I am Jimmy: Doug and the Pink Barbarians
Doug Fox was driving back from a client meeting with his coworkers when he received the gut-wrenching call from his wife. He remembers everything going quiet around him. He didn’t want to tell his colleagues—he wasn’t ready yet. “Reality changed the moment my wife was diagnosed with breast cancer. Everything that I was worried about that day didn’t matter anymore. There was only one thing that mattered: her health.”
Doug and his wife immediately made an appointment at Dana-Farber Cancer Institute for a second opinion. There, genetic testing was used to develop an individualized treatment plan to tackle her cancer. Instead of chemotherapy or radiation—the standard practice at most medical facilities—Doug’s wife benefitted from a clinical trial that Dana-Farber was taking part in. Still, Doug felt helpless.
“There’s not a lot you can do for a loved one who is going through cancer treatment,” Doug says. “That’s when I decided to sign up for the Boston Marathon® Jimmy Fund Walk. It gave me an opportunity to fight cancer with her while she was fighting it for real.”
Breast cancer supporters are often adorned in shades of pink; Doug wondered how he could echo their battle cry wearing something that aligned more with his personality. That’s how the Pink Barbarians were born. He recruited a determined and boisterous Jimmy Fund Walk team—a group of burly men dressed in armor, with shields, helmets, and pink flair. They roared and hollered as they marched to raise money for breast cancer research at Dana-Farber. Doug finally felt like he could make a difference for his wife and other breast cancer patients.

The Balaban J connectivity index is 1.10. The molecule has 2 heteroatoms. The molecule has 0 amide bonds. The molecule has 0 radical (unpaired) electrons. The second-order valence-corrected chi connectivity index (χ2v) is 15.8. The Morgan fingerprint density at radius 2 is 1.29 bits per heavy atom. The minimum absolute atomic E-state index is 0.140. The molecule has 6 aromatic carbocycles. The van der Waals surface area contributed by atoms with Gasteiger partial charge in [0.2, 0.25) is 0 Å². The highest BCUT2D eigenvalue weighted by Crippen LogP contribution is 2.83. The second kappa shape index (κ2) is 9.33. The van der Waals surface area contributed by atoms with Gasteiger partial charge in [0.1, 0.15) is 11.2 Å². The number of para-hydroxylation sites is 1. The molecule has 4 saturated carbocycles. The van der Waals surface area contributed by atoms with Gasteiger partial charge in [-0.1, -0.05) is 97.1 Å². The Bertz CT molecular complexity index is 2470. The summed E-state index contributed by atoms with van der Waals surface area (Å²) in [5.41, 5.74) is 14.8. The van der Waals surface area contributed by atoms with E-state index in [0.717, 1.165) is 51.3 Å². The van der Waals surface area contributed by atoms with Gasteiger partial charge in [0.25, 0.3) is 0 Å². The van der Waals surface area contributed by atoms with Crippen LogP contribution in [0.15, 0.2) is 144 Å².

Three years after his wife was diagnosed, Doug was at his annual physical when a doctor found a lump in his neck. An ultrasound confirmed that it was a tumor. “I just knew I had to get Dana-Farber’s point of view on this.”
He was driving back from a family vacation in Ocean City, Maryland when Dana-Farber called with the biopsy results. It was thyroid cancer. Again, Doug found himself sitting silently on a long car ride—this time with his wife and kids—paralyzed by the weight of the devastating news. He reassured himself that he was lucky to have access to Dana-Farber. There was hope.
Dana-Farber’s expert oncology team quickly removed and analyzed Doug’s tumor, determining that it was slow-growing. They personalized a treatment plan for his specific type of cancer, which allowed Doug to keep his thyroid, and avoid chemotherapy and radiation. Today, Doug is cancer-free. Perhaps even more important to Doug, so is his wife.
With both Doug and his wife having successfully completed treatment, Doug knew there was only one thing left to do. He dusted off his armor and gathered up the old gang. It was time for the Pink Barbarians to march again. That year, they walked the full 26.2 miles of the Jimmy Fund Walk, from Hopkinton, Mass., to Copley Square in Boston.
“People have fun doing it—it’s for an amazing cause,” says Doug “And we make a lot of racket on the Walk!”
They’ve since added women to their growing roster of barbarians, walking and raising funds for all types of cancer.
“At a Jimmy Fund event, everyone is there because their life has been impacted by cancer in one way or another. Could be a family member. Could be a friend. But we are all there for one purpose, and one purpose only. And that is to raise money to drive cutting-edge research and care, so cancer has less of an impact on all of our lives.”
With Doug and his wife’s cancer journey in the rearview mirror, does this mean Doug will be hanging up his pink helmet any time soon? Not a chance, according to the Pink Barbarian. He was recently featured in the Jimmy Fund’s “We’re All Jimmy” ad campaign, in full barbarian attire. “Cancer is the enemy, and we’re here to smash cancer.”